Tube Amps / Music Electronics
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|2/8/1998 6:49 AM|
|James||Deluxe Reverb problem|
My B/F Deluxe reverb is acting strange. When I have the volume on 4 or higher, the lower notes seem to distort. The sound resembles a blown speaker. There is a distorted sound riding above the fundamental sound, but it fades out faster than the note. I have changed speakers as a test and the symptoms persist with different speakers. I have changed the 6V6s and preamp tubes and the distortion is still there. I checked all the voltages per schematic and they are very close. I have the 6V6s biased at 25MA with the cathode method. I re-soldered all joints. All electrolytics have been upgraded. I hope one of you have experienced this before and can help me out. Thanks
|2/9/1998 11:33 AM|
Have you replaced the coupling capacitors from the 12AT7 plates to the 6V6 grids? Leaky coupling caps can cause a symptom like this. Is the grid bias voltage stable (pin 5) on both 6V6's?
|2/10/1998 9:15 AM|
Thanks for your response, Doc. I did as you suggested, changed caps from the at7's plates. I even replaced the entire driver circuit, and the buzz is still there. Do you think the output transformer could be the culprit?
|2/10/1998 12:21 PM|
It could be the output transformer. One side of the primary could be bad, and the speaker isn't seeing a complete push-pull waveform summation. If you had a 'scope & signal generator the waveforms could be checked at each stage to locate the problem area.
You could try this, before disconnecting all the leads for a winding test--
Pull one 6V6, turn the amp on and throw the standby after the filaments are lit. Play the guitar and listen to the sound. Turn off the amp, pull the 6V6 (gloves?) and put the other one in its socket (or just use the hot one you pulled). Repeat the warmup & play sequence. Test only long enough to listen at a few volume settings. You don't want to overheat the transformer by long exposure to imbalanced primary current.
Was the sound different side-to-side? If it was an easy choice you can bet half the primary is beat, and you'll need a new OPT.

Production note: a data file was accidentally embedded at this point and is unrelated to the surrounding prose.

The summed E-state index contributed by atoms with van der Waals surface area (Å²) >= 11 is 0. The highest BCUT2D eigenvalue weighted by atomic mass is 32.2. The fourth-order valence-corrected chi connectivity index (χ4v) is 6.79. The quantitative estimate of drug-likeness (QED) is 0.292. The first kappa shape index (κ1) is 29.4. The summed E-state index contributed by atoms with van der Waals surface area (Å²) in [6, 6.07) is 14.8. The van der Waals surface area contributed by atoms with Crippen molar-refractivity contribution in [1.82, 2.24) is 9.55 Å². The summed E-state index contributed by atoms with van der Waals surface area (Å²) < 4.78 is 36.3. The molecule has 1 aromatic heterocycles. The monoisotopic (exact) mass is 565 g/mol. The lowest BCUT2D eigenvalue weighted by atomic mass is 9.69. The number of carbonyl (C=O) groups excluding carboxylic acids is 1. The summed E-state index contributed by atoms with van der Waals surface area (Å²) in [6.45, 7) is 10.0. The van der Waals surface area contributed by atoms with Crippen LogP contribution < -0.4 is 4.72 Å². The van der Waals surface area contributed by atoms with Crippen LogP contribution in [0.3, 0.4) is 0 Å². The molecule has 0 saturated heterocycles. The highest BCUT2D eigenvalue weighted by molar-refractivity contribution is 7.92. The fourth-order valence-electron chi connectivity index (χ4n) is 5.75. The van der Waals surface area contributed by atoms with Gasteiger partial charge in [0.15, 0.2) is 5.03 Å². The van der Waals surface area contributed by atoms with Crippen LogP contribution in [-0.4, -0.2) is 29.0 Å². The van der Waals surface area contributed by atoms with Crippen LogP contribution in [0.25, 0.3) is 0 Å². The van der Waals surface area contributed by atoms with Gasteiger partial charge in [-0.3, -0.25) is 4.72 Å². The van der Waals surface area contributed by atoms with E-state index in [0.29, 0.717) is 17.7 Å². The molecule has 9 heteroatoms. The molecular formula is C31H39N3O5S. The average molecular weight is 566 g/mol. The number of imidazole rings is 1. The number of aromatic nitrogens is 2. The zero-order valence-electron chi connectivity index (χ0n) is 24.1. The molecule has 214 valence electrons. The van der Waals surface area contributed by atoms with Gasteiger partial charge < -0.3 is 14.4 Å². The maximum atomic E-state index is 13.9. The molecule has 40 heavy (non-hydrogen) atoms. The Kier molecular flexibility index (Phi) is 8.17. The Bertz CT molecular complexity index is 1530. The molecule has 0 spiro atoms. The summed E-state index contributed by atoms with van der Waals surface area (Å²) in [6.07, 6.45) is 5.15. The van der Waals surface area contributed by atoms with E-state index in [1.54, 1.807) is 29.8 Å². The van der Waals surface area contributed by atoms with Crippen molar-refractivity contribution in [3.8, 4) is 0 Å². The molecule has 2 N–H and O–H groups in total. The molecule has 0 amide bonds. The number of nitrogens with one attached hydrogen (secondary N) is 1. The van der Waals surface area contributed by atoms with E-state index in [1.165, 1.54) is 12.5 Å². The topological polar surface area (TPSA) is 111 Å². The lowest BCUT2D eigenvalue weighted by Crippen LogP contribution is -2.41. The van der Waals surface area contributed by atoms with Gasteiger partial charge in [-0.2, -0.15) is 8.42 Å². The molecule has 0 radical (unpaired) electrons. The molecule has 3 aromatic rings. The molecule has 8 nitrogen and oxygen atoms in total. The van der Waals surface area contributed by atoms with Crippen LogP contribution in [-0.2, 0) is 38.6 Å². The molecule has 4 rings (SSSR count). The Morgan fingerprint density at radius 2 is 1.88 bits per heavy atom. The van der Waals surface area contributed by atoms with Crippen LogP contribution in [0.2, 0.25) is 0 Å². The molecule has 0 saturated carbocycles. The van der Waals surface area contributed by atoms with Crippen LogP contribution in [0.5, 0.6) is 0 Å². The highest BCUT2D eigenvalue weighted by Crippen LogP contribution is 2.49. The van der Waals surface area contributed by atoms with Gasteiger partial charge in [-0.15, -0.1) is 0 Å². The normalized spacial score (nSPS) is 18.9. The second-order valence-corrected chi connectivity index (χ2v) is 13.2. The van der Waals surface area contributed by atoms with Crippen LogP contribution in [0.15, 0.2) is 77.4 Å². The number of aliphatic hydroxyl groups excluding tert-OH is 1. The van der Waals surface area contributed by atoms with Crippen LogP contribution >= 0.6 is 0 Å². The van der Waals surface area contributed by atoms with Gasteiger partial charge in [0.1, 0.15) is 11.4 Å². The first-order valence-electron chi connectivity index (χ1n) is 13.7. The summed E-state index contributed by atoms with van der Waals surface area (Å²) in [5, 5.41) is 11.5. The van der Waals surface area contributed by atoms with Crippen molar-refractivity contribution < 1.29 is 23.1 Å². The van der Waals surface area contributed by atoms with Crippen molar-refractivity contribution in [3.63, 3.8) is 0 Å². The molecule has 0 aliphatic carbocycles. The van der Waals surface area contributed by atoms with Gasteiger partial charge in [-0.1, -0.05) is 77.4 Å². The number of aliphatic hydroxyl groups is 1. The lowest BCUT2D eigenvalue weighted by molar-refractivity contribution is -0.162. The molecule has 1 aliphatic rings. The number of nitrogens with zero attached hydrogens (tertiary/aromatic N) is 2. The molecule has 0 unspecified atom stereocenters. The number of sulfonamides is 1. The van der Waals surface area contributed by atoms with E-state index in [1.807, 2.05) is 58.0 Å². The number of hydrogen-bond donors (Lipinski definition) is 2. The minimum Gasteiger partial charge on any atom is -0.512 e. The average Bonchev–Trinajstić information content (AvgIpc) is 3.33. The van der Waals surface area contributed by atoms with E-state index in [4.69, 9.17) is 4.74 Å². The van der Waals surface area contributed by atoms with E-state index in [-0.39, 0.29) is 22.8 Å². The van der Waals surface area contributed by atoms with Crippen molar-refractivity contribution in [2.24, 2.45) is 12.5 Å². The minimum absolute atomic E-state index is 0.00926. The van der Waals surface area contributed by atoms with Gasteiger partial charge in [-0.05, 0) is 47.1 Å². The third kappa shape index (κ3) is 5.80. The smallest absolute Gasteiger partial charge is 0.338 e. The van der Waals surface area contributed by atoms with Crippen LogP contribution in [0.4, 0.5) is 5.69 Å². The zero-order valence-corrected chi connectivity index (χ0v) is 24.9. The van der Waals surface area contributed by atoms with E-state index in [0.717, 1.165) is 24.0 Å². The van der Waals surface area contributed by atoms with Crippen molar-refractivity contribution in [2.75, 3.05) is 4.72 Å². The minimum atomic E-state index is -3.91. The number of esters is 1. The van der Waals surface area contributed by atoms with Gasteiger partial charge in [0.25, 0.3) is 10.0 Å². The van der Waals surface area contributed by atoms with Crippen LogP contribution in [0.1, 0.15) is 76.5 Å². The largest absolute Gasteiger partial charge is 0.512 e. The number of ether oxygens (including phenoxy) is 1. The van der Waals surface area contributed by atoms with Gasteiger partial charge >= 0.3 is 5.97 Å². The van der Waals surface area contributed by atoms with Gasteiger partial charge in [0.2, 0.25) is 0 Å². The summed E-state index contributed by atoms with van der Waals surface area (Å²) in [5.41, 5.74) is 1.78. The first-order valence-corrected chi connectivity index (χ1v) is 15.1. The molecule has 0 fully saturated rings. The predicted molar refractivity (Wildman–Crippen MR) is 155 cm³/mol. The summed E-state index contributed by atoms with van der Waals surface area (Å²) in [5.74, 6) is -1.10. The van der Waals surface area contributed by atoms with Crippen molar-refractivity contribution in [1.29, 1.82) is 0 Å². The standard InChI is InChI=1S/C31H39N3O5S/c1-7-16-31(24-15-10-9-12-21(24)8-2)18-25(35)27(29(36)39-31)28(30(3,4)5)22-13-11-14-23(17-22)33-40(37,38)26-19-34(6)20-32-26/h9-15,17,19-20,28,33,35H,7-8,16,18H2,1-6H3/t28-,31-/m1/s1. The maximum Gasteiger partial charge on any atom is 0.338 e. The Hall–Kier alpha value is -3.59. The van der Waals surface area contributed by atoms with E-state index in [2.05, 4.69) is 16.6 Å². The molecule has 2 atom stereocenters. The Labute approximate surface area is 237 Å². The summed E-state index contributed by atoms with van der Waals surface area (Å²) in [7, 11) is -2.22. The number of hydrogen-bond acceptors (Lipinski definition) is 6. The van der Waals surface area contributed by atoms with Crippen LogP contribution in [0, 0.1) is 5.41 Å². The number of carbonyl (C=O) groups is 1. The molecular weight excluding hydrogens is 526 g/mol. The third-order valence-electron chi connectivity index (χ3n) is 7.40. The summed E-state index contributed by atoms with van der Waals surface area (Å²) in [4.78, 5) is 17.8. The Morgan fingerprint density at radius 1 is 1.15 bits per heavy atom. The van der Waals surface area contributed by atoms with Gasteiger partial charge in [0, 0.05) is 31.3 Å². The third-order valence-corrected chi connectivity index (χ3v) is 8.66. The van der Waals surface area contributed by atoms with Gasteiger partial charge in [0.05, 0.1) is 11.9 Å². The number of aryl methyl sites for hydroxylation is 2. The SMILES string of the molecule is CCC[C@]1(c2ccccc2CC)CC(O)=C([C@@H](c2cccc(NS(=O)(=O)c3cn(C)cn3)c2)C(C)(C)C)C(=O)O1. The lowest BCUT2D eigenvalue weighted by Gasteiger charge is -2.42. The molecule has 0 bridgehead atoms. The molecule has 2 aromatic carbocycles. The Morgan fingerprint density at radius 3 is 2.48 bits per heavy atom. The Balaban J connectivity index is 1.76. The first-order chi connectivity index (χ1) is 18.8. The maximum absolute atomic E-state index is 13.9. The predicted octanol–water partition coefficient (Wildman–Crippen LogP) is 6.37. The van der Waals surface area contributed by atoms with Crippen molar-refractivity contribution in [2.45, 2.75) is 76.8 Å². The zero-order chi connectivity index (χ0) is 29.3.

If you couldn't really decide, then disconnect all leads. I think you could leave the secondary leads connected if you insert an open plug or cable in the speaker jack to open circuit it. Go to R.G. Keen's effects web page and get the schematic for a simple transformer tester (it uses a neon bulb & a battery) and test your windings for shorted turns.
If the OPT tests good, I guess I'm stumped at this point. It's not easy to fix these weird ones over the phone.
|2/11/1998 8:48 AM|
could also simply be loose windings in the OPT. Dave Funk covered this in a VG article in '97 (May or June ???). just try a new OPT trans.
|2/11/1998 6:52 PM|
I checked the output transformer per R.G.'s website. The voltages were close, so that rules out the shorted theory.
Jeff, I don't have access to the article. Was there a way to correct the loose winding? I'd be interested in trying to save this tranny, if possible, might damage the vibe if I changed it!
|2/11/1998 8:50 PM|
yeah -- if you have access to some high-tech vacuum equipment (which Dave does, and the rest of us don't). all i'm saying is that, since you've swapped out everything else, the next logical swap is the OPT. there are plenty of them around -- from used to current-production Fender to boutique hand-built by various guru's.
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